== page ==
Who would enter the desert after dark? As it turns out, lots of people did recently at White Tank Mountain Regional Park in Waddell, Arizona, northwest of Phoenix.
White Tank is the largest of the Maricopa County Parks with about 30,000 acres in rugged desert terrain. We have brought our snakes and skulls here several times to present programs and to man trailhead information tables to dispense reptile and skull information, always in the daytime.
The Annual Luminaria Walk event at White Tank in early December began after dark. Over 350 people attended. A high school choir, hot chocolate and cookies, games, and a short self-guided hike among luminarias drew in families with children ranging from two years old to near adulthood. And we were invited to bring our snakes and skulls as an added attraction.
We stopped at the entrance gate to check in and explain that we were there to show snakes. “Snakes?” the person manning the gate responded. “Not a good night to look for snakes!”
“No, it’s not,” Chuck agreed. “But we brought our own snakes to interact with visitors at the Luminaria Walk.”
Satisfied, the attendant motioned us through.
Even though we arrived early, other volunteers already were positioned to park cars, each person wearing a flashing band draping down from their necks to be easily seen in the dark. A school bus loaded with high school kids ready to perform carols was parked nearby. A table covered with a table cloth and two neck bands laying on it was already in place for our skulls. As I began setting up, one of the high school girls approached. “Need help setting up?” she asked, so friendly and willing that I was taken aback.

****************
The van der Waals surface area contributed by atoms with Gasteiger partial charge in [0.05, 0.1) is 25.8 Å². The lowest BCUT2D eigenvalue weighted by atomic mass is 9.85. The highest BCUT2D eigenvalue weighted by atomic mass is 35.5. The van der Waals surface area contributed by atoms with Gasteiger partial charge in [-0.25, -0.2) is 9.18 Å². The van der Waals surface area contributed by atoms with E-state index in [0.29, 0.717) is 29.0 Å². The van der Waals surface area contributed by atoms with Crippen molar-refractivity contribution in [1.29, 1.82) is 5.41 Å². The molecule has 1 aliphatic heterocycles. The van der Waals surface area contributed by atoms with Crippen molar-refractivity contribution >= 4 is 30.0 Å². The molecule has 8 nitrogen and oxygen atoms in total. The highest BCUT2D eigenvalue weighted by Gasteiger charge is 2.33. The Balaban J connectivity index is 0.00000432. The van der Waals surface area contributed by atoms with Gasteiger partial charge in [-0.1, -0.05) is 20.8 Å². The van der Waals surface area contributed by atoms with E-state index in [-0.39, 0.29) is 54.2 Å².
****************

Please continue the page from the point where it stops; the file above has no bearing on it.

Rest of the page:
“I think we’re okay,” I said. But when I slipped the neck band on, it was obvious I didn’t know how to make it flash. The high school girl reached over and pushed a tiny button on the back of the little battery pack. “When you see a black dot on white like that,” she said, “you just push it.” I had to smile.
Families began showing up, as well as elderly couples and even single adults out for a fun evening. Adults seemed fascinated by the snakes and skulls, and the kids were surprisingly attentive and interested. They asked lots of questions and even shared some of their own experiences.
Several little children in their fathers’ arms, however, recoiled a bit when I extended the mountain lion skull to reveal sharp teeth. After a little coaxing, most reached a finger tentatively forward to touch the large canines and razor-sharp posterior molars and premolars.
I was surprised by one two-year-old girl in her father’s arms. When I presented the mountain lion skull and opened its jaws toward her, she reached out without hesitation and put her whole hand inside the cougar’s mouth. “Wow!” I exclaimed to her father. “She’s brave!”
The father laughed. “She’s fearless,” he said. “And that can be a problem sometimes!”
One visitor seemed fairly knowledgeable about the skulls, and I asked him if he was a hunter because often hunters know a lot about animals. “No,” he replied. “I could never kill an animal.” He thought for a moment before adding with a laugh, “Sometimes I feel like I could shoot my kids, but never an animal!”
Entering the desert after dark can be an intimidating experience and possibly a dangerous excursion. But a night of planned fun and camaraderie make it safe and inviting. We’re already looking forward to this fun event again next season!